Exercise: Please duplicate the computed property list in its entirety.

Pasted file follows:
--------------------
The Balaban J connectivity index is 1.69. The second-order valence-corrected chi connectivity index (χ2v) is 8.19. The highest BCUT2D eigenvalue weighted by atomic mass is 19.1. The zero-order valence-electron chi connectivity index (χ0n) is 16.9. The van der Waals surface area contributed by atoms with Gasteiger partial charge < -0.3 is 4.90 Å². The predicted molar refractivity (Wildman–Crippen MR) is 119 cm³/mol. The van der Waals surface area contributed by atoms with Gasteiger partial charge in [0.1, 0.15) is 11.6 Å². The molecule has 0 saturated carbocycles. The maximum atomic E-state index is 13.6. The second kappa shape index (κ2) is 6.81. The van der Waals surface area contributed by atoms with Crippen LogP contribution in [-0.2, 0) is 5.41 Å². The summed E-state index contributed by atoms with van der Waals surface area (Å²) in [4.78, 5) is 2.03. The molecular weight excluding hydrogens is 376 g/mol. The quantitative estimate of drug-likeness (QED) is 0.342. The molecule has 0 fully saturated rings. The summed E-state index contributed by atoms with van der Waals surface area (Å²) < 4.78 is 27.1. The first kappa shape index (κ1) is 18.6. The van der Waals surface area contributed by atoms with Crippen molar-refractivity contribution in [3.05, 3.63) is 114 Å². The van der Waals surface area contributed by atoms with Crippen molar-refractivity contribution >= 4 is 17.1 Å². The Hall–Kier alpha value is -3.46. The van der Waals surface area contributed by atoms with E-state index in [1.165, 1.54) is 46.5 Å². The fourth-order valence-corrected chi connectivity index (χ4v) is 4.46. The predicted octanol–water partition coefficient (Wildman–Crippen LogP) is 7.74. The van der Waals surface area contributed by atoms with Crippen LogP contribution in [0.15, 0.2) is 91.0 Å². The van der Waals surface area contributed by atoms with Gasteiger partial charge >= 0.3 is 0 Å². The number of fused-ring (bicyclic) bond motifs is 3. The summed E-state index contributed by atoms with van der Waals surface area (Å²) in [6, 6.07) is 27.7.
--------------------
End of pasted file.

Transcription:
The Balaban J connectivity index is 1.69. The second-order valence-corrected chi connectivity index (χ2v) is 8.19. The highest BCUT2D eigenvalue weighted by atomic mass is 19.1. The zero-order valence-electron chi connectivity index (χ0n) is 16.9. The van der Waals surface area contributed by atoms with Gasteiger partial charge < -0.3 is 4.90 Å². The predicted molar refractivity (Wildman–Crippen MR) is 119 cm³/mol. The van der Waals surface area contributed by atoms with Gasteiger partial charge in [0.1, 0.15) is 11.6 Å². The molecule has 0 saturated carbocycles. The maximum atomic E-state index is 13.6. The second kappa shape index (κ2) is 6.81. The van der Waals surface area contributed by atoms with Crippen LogP contribution in [-0.2, 0) is 5.41 Å². The summed E-state index contributed by atoms with van der Waals surface area (Å²) in [4.78, 5) is 2.03. The molecular weight excluding hydrogens is 376 g/mol. The quantitative estimate of drug-likeness (QED) is 0.342. The molecule has 0 fully saturated rings. The summed E-state index contributed by atoms with van der Waals surface area (Å²) < 4.78 is 27.1. The first kappa shape index (κ1) is 18.6. The van der Waals surface area contributed by atoms with Crippen molar-refractivity contribution in [3.05, 3.63) is 114 Å². The van der Waals surface area contributed by atoms with Crippen molar-refractivity contribution >= 4 is 17.1 Å². The Hall–Kier alpha value is -3.46. The van der Waals surface area contributed by atoms with E-state index in [1.165, 1.54) is 46.5 Å². The fourth-order valence-corrected chi connectivity index (χ4v) is 4.46. The predicted octanol–water partition coefficient (Wildman–Crippen LogP) is 7.74. The van der Waals surface area contributed by atoms with Crippen LogP contribution in [0.15, 0.2) is 91.0 Å². The van der Waals surface area contributed by atoms with Gasteiger partial charge >= 0.3 is 0 Å². The number of fused-ring (bicyclic) bond motifs is 3. The summed E-state index contributed by atoms with van der Waals surface area (Å²) in [6, 6.07) is 27.7.